Padding is to saddle fit as socks are to shoes. It is an integral part of the fitting dynamic. Unfortunately it is all too often ignored when a saddle or tree is being selected to fit a particular horse. Padding impacts all three dimensions of fit: width, arch and angle.
One of the first attempted solutions to a saddle fit problem is padding, specifically more padding, but as we shall see, this often exacerbates the problem. Let’s examine closely what padding does to fit by first looking at its impact on width.
When the saddle is completed, the load bearing member, or bars, are usually covered with fleece which makes any detailed visual examination of the contact and voids under the bars difficult. It is therefore logical and a long-established tradition in custom saddle making to select a tree to fit a particular horse prior to the construction of a saddle.
When the custom saddle arrives, the new owner typically uses the standard blanket and pad or one of the new, thick, high-tech pads filled with air, gel or memory foam. Unfortunately the saddle no longer fits where the bare tree did on the horse’s back. Let’s assume for a moment that the total net compressed thickness of the padding under the saddle is one inch. Looking at Figure A, we see that 1′ measured horizontally at a 45 degree angle (the angle of the front shoulder of an average horse) measures 1-1/2″ times two (each side), now making the width where the bare tree was set 3 inches wider. Measuring the rise of 1″ of padding, measured in a vertical axis through a 45 degree angle is again 1-1/2″ and we see that the original width of the gullet (6-1/2″) now sits much higher on the horse. The point measuring 6-1/2″ accommodating the gullet of the tree now sits 1-1/2″ higher in front, changing the point of contact and pressure distribution significantly.
Now let’s look at the rise in the rear. Measuring the vertical rise created by the addition of 1″ of padding under the bars (which are now angled at 22 degrees on most trees), we see the rise created by the padding is 1-1/8″. A quick calculation shows that the padding raised 3/8″ more in the front shoulder area than in the rear loin area, caused by the different angles of the horse’s body covered by the pad. When you raise the front 3/8″ more than you raise the rear, this causes the middle to be raised completely off the horse’s back, a condition known as “bridging”. Without this contact and support in the middle, pressure is concentrated where contact remains and unfortunately, this condition lies hidden under layers of padding and obscured by fleece. We are left with only the behavior cues and ultimately white hairs, together with other telltale remnants of damaged tissue and soreness to discover the problem.
Now turn our attention back to Figure B and look at the contact of the bars against the shoulder as compared to Figure A. The rise from padding has also created another problem. The slope of the shoulder here is not uniform as it was in Figure A. The shoulder is rounding off as the tree has risen and now the contact is on the lower part of the bar. Again, reduced contact means increased pressure where contact remains. Angle is now affected since the angle where the bare tree contacted the horse is no longer the same as the angle where the saddle with padding now sits.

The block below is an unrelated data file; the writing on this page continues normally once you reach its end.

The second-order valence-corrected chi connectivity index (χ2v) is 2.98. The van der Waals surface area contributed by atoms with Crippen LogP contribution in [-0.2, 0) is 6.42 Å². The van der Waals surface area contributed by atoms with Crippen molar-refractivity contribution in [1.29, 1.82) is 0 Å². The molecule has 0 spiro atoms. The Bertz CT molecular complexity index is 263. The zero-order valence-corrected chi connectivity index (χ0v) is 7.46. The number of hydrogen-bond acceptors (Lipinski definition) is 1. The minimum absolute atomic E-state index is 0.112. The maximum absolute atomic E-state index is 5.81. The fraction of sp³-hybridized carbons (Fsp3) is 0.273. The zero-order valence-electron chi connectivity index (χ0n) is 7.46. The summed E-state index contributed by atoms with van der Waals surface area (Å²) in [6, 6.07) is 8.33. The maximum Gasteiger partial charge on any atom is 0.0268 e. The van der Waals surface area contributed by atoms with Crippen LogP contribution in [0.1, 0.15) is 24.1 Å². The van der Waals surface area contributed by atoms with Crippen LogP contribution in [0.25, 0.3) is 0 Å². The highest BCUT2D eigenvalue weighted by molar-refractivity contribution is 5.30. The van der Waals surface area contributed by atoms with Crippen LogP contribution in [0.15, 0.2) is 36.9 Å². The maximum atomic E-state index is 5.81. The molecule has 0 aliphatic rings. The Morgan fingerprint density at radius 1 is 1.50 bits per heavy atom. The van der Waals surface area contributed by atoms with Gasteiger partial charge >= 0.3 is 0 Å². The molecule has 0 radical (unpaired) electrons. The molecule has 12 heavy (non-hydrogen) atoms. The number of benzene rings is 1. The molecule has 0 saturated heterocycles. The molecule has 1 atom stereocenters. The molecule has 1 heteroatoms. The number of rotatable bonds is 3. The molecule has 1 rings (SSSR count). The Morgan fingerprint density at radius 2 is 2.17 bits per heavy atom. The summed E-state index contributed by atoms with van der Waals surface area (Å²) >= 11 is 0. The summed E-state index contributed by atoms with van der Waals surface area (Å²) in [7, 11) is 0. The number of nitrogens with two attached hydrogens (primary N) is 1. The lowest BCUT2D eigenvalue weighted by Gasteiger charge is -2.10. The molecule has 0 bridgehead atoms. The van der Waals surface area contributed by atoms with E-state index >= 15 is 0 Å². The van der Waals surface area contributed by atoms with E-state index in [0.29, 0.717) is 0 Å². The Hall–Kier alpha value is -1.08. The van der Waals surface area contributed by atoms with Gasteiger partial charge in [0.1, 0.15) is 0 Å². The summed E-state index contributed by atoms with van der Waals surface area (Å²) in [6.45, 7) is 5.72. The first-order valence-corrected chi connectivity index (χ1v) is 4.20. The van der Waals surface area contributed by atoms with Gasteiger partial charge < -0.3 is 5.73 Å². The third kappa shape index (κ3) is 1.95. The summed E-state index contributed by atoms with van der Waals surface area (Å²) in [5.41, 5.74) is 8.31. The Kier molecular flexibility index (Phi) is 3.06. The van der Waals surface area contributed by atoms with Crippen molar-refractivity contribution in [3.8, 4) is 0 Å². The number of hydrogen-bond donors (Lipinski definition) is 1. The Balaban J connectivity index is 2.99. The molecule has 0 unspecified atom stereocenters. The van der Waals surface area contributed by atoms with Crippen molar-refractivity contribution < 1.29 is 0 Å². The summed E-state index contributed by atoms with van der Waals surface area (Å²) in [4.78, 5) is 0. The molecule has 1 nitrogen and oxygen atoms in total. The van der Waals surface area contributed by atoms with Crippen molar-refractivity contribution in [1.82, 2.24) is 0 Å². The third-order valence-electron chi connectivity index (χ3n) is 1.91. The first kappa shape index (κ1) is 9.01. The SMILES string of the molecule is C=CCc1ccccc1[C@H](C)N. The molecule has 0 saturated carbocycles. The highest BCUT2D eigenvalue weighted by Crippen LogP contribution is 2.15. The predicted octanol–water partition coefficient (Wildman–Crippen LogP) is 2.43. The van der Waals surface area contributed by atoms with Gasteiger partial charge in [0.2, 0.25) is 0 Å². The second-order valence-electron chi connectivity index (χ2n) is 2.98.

Padding is not inherently bad; it cushions the back and helps it “breath”, letting moisture and heat dissipate, but it is essential that the padding to be used with the saddle tree is taken into account to maintain proper fit.
English saddles and some new western type saddles have approached this differently by building the padding into the basic saddle. A relatively thin pad is used under this type of saddle which does not distort the fit and serves to keep sweat from direct contact with the saddle without distorting the size and shape of the fit. Since the tree , with its built-in padding, is not covered by camouflaging fleece as in traditional western saddles, a visual inspection of the fit is much more easily achieved. The surface of the flocked panels comprising most English saddles is very convex, or curved, and does not offer a wide enough area to distribute the weight of rider and saddle, nor low enough psi (pounds per square inch) to avoid compromised blood circulation to the cutaneous and subcutaneous layers of the horse’s back.
At Specialized Saddles we have solved these problems by utilizing a system which provides a larger surface area, with the visibility of fit and built-in padding offered by an English type saddle. This is done using a patented, easy to use, adjustable fit system.
For saddle padding to be effective at one of its primary functions, that of letting the back “breath”, it must have a porous surface so air can circulate. If the pad is dirty and debris is allowed to clog the surface of the pad heat and moisture will be trapped. Regular cleaning of pads is important. Failure to do so can lead to skin problems and back problems from accumulation of heat.
Another dilemma is that open cell foams used in some pads, while allowing more surface air flow, also allow moisture and bacteria to wick into, and contaminate the pad. Closed cell foams do not have the surface air spaces ad tend to trap heat more than other more porous materials. Course weave mohair blankets and/or natural fleece provide a time proven surface that allows moisture and heat dissipation, but remember the thickness must be taken into account. Some new padding materials like those offered by Supracore or Dixie Midnight also provide for increased air circulation.
Remember to allow width for whatever padding you use when selecting (or adjusting) a saddle. Padding is an important element of saddle fit and is all too often ignored when saddle fit considerations are being made.